I don't know how I came across it, but I did. Yahoo News apparently chooses a dozen or so news photos to represent each given week. These two - in The Week in Photos: Sept. 22-28 - grabbed my attention.
Of course we can't have a week without Muslims.
Indonesian Muslims pray on the eve of the the Muslim month of Ramadan at Istiqlal mosque in Jakarta September 23, 2006. Muslims around the world congregate for special evening prayers called 'Tarawih' during the Muslim fasting month of Ramadan. REUTERS/Supri (INDONESIA)
I couldn't copy this photo from the slideshow, so I had to go find it elsewhere. I went to Yahoo News and searched the photos for "indonesian muslims pray ramadan jakarta sept 23." It surprised even cynical ol' BtB that the search obtained 71 results.
Just out of curiosity, I then searched for "israeli jews pray yom kippur."
We did not find results for "israeli jews pray yom kippur"... Try removing quotes from your search to get more results."israeli jews pray rosh hashanah"? zero, zilch, nada.
I digress. This is the picture I wanted you to see.
Red Star fans: A Red Star Belgrade fan cheers among other supporters holding banners with the year 1389, when the famous battle of Kosovo between Serbia and the Ottoman Empire took place, during the UEFA Cup first round second leg football match between Red Star and Slovan Liberec in Belgrade. (AFP/Andrej Isakovic)
I had the funniest feeling this would lead me to Something Muslim as well, and indeed it does. Herewith, your second history lesson of the day, courtesy of Wikipedia
The Battle of Kosovo ... was fought on St Vitus' Day (28 June) 1389 between Serbia and the Ottoman Empire. The battle is thought to have become a pivotal moment in the history of the Serbian people.Now, which ones are the Serbs?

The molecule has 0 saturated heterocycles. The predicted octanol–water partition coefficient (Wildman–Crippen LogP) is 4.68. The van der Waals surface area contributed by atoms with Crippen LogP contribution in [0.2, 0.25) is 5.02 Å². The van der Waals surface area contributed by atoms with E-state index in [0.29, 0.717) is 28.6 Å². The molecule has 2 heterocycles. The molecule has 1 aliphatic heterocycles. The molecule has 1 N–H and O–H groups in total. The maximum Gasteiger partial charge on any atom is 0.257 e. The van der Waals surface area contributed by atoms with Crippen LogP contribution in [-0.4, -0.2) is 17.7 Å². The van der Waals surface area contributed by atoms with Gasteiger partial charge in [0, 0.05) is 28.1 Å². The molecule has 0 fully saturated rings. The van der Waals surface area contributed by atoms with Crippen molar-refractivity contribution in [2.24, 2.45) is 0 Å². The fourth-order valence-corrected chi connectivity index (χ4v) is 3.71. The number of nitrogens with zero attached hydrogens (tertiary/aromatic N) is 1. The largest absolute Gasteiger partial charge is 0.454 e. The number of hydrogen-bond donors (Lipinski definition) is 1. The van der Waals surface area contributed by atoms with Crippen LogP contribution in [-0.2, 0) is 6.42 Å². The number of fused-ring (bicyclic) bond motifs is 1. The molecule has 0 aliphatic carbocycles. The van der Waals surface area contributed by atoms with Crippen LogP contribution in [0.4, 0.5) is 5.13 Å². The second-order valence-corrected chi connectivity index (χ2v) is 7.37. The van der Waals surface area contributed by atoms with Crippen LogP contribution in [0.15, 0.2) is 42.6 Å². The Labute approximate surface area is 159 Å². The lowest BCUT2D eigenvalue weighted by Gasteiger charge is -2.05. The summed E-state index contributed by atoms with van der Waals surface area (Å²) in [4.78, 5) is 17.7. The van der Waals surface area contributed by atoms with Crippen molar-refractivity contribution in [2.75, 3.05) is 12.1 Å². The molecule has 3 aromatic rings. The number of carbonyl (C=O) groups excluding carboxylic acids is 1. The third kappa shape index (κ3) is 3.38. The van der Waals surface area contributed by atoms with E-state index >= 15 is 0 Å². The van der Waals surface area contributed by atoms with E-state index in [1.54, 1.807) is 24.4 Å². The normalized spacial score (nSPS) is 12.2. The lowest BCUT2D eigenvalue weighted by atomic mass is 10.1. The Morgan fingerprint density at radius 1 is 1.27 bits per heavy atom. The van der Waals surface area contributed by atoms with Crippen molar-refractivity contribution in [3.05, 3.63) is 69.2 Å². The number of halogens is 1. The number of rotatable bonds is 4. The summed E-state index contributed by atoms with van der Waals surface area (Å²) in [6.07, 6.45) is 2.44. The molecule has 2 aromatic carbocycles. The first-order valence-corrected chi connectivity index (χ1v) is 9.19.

The roots of the Serbian state date back to the 7th century and the House of Vlastimirović. A Serbian kingdom (centered around Duklja) was established in the 11th century. It lasted until the end of the 12th century.There it is again. So what happened? Back to Wikipedia:
The medieval Serbian state was re-formed in the Raška region in the 12th century by the Serbian Grand Župan Stefan Nemanja. In 1220, under Stefan the First Crowned, Serbia became a kingdom, and in 1346, Stefan Dušan established the Serbian Empire. The Empire was disintegrated and fell to the Ottoman Turks after the historic Battle of Kosovo in 1389....
The ruling Prince, Lazar of Serbia, marshalled a Christian coalition force made of Serbs from both the Serbian empire and from Bosnia. Ottoman Sultan Murad I also gathered a coalition of soldiers and volunteers from neighboring countries in Anatolia and Rumelia. The Ottomans heavily outnumbered the Serbs.Since we find the mosque-madrasa of Murad I listed under Islamic Architecture, we can reasonably assume that he was Muslim, even though it's really hard to find that spelled out anywhere.
So, what does all this have to do with a soccer match in September 2006? Judging from the fans, it has everything to do with it.
This tenth-grader's World History report - written in 1972 - may help to eliminate any remaining confusion:
What then is the importance of the Battle of Kosovo? It was a cultural defeat, a religious defeat. It became the symbol of Turkish power and Serbian defeat, not to be forgotten . . . revenge was always over the horizon. The grand Serbian culture, which flourished under Tzar's Dushan and Milutin, was only a memory, after Serbia's knights, armies and hopes died at the field of Kosovo....
...cultural and religious feelings and motives also played a part in the battle of Kosovo. "The Turkish system of occupying conquered countries with military colonies and carrying off the original inhabitants, excited a great national opposition in the year 1389." This policy which would destroy the culture and religion of Serbia as well as the state, enraged the people. They felt that "the Ottomans were alien barbarians with a lesser civilization and a religion totally different from that of the conquered." Both the Turks and Serbs were motivated by religious Ideals; the Turks for Islam, and the Serbs for Christianity.
....After the battle of Kosovo the Serbs did not deceive themselves, It was the death-knell to independence. It destroyed all that was done in the way of Statehood and freedoms since the eleventh century...
After the battle of Kosovo the Turks were tolerant of religion except...
Of the 3,000 different Church institutions half were destroyed or desecrated by the nineteenth century. "
We infidels have a lot of catching up to do in the Current-Events-As-Predicated-On-History Department and believe me, I don't like it any more than you do.